Tips for Buying Used Restaurant Kitchen Equipment at an Auction

Tips for Buying Used Restaurant Kitchen Equipment at an Auction

Auctions are ideal for finding a variety of kitchen equipment for your restaurant. The options are nearly endless, but before you partake in the excitement that is an auction, you need to keep a few tips in mind. Restaurant auctions are not for the inexperienced, but with some helpful pointers and perhaps the assistance of a veteran auction participant, you can walk away with an almost fully equipped restaurant kitchen.

Before the Auction

  • •   Create a reasonable budget to use on auction day. Budgets are set for a reason, and even though you are purchasing used equipment, frivolous spending can transform your attempt at saving money to buying less pristine equipment for the price of brand new.
  • •   Research the reputation of the auction house. The length an auction house has been in business is usually a good indicator of reputation and quality of available equipment at their auctions.
  • •   Check the purpose of the auction, it is usually one of the following:
    •  o   Restaurant failure or liquidation auctions are the result of a business that closed.
    •  o   Equipment replacement auctions have items that have been replaced in a business by an upgraded piece of equipment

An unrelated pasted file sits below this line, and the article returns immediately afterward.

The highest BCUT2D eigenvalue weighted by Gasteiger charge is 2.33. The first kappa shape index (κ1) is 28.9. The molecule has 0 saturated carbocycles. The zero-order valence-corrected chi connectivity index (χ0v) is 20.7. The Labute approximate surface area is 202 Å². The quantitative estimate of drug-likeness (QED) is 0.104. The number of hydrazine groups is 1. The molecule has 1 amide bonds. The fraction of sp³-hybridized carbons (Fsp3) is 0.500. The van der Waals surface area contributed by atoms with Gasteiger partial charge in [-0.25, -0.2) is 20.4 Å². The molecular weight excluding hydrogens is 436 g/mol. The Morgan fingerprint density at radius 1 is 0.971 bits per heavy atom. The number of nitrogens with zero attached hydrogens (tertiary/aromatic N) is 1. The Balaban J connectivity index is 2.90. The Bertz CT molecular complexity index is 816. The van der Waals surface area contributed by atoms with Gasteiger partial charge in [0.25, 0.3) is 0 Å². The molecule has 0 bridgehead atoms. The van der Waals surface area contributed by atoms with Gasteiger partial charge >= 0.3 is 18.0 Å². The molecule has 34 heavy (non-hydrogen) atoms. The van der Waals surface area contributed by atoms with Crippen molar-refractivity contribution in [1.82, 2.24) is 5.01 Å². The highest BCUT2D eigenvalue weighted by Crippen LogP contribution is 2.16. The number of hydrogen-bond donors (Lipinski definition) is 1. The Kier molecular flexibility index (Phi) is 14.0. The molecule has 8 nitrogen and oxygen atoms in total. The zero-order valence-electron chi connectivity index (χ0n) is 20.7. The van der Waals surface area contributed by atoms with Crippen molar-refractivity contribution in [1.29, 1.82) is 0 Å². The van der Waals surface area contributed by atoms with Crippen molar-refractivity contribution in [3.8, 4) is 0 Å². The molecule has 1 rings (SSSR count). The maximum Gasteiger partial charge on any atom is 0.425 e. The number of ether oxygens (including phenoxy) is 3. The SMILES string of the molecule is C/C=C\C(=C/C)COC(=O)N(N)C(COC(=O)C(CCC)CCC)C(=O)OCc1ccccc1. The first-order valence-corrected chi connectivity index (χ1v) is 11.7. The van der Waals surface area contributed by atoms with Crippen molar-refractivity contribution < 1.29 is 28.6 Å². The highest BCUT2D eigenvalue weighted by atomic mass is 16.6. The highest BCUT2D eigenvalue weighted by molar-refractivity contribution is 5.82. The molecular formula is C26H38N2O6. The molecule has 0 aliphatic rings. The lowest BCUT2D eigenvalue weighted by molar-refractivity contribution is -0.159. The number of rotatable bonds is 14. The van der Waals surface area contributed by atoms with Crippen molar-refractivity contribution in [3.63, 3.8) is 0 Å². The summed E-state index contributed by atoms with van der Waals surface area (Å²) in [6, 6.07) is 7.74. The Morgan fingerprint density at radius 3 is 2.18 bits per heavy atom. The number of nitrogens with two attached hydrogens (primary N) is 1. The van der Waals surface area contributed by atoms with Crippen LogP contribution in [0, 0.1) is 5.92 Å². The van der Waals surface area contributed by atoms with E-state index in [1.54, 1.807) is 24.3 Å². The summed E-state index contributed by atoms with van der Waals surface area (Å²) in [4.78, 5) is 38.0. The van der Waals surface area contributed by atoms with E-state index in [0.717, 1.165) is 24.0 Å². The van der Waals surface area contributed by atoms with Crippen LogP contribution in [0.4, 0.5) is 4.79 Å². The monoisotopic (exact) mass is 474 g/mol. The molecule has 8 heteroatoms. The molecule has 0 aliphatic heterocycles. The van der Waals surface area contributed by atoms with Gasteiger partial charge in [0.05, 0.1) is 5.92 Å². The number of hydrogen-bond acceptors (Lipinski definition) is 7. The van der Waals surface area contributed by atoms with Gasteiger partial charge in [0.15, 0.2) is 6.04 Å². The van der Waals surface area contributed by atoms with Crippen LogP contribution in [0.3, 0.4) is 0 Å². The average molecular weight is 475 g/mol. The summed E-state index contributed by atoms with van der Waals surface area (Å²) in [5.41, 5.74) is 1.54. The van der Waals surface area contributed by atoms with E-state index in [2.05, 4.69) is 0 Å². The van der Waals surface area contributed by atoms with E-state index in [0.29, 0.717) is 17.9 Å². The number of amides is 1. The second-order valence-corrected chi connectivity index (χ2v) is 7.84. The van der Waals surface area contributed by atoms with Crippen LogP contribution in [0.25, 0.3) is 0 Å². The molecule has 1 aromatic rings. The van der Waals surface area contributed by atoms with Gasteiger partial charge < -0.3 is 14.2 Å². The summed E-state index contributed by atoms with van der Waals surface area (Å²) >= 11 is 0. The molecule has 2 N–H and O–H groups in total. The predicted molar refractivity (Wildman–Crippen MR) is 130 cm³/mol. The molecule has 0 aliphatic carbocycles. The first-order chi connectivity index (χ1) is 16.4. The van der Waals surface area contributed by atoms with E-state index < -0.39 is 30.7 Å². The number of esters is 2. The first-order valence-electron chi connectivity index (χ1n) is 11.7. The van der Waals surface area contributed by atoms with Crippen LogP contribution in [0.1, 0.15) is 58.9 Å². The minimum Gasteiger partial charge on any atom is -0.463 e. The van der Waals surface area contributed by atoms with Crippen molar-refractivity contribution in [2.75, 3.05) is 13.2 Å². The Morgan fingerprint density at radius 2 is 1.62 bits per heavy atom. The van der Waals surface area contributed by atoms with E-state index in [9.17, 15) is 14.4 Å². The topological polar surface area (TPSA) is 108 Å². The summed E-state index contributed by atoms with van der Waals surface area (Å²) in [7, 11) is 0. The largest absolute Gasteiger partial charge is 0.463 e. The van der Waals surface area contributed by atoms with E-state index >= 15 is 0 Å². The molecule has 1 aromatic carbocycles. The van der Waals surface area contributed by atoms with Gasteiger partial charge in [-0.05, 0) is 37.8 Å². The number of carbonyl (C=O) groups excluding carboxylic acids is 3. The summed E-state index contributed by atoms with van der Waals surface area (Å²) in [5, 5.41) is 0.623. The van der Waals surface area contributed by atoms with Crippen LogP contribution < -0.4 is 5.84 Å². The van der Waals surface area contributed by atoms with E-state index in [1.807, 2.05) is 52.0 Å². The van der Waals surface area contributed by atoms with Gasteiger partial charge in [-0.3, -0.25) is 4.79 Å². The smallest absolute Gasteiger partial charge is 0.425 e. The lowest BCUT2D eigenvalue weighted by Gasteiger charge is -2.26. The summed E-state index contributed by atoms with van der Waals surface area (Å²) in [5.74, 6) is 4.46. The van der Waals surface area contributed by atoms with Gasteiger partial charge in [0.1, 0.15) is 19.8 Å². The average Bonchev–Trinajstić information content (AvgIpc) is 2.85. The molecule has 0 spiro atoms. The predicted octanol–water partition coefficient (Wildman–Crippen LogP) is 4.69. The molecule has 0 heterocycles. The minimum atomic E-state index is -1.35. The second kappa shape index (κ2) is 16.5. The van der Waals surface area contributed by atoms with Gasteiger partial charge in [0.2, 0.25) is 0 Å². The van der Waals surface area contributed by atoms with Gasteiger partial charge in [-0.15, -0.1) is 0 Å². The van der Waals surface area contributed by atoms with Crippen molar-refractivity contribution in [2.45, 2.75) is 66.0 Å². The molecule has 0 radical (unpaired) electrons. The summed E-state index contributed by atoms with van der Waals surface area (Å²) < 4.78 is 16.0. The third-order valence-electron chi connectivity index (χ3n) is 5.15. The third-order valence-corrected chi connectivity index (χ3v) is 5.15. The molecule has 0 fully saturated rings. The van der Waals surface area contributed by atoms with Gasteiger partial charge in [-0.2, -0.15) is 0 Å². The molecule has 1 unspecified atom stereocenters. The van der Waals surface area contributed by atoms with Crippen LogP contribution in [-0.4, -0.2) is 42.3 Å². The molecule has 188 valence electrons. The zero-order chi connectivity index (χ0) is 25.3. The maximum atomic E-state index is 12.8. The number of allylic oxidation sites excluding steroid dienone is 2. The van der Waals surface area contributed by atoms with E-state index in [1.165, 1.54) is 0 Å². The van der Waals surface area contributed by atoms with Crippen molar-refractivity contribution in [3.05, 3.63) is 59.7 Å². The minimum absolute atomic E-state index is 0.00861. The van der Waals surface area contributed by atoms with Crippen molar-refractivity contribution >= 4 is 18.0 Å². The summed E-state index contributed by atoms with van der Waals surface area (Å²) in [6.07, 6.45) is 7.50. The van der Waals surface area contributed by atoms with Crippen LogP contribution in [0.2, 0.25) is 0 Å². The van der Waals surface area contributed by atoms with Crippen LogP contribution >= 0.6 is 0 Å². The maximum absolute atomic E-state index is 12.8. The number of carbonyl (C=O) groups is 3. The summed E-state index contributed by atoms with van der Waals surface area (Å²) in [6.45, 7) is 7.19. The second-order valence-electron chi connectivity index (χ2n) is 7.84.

•  o   Dead inventory auctions are full of items that are broken or missing pieces that couldn’t – or wouldn’t – get replaced easily.
  • •   Know your kitchen before going to the auction. You don’t want to buy an oven that won’t fit in your designated space or a piece of equipment that exceeds your voltage capacity.

At the Auction

  • •   Look for equipment that is coming from a restaurant for a short amount of time or from a restaurant that didn’t have the equipment very long (they may have quickly upgraded their oven, refrigerator, etc.).
  • •   Remember that these items are sold AS IS. No one will fix, clean, or otherwise improve the equipment after you purchase it.
  • •   If the kitchen equipment you are looking at has a funny smell or is relatively dirty, think twice about making the bid. That smell could be indicative of a larger problem, like insufficient cooling or consistent power failures.

The Final Takeaway

  • Make sure you do your research, whether it is about the restaurant supplying the equipment, the auction house in charge of dispersing the items, or your intended destination for the restaurant kitchen equipment. You can never be too prepared going into an auction.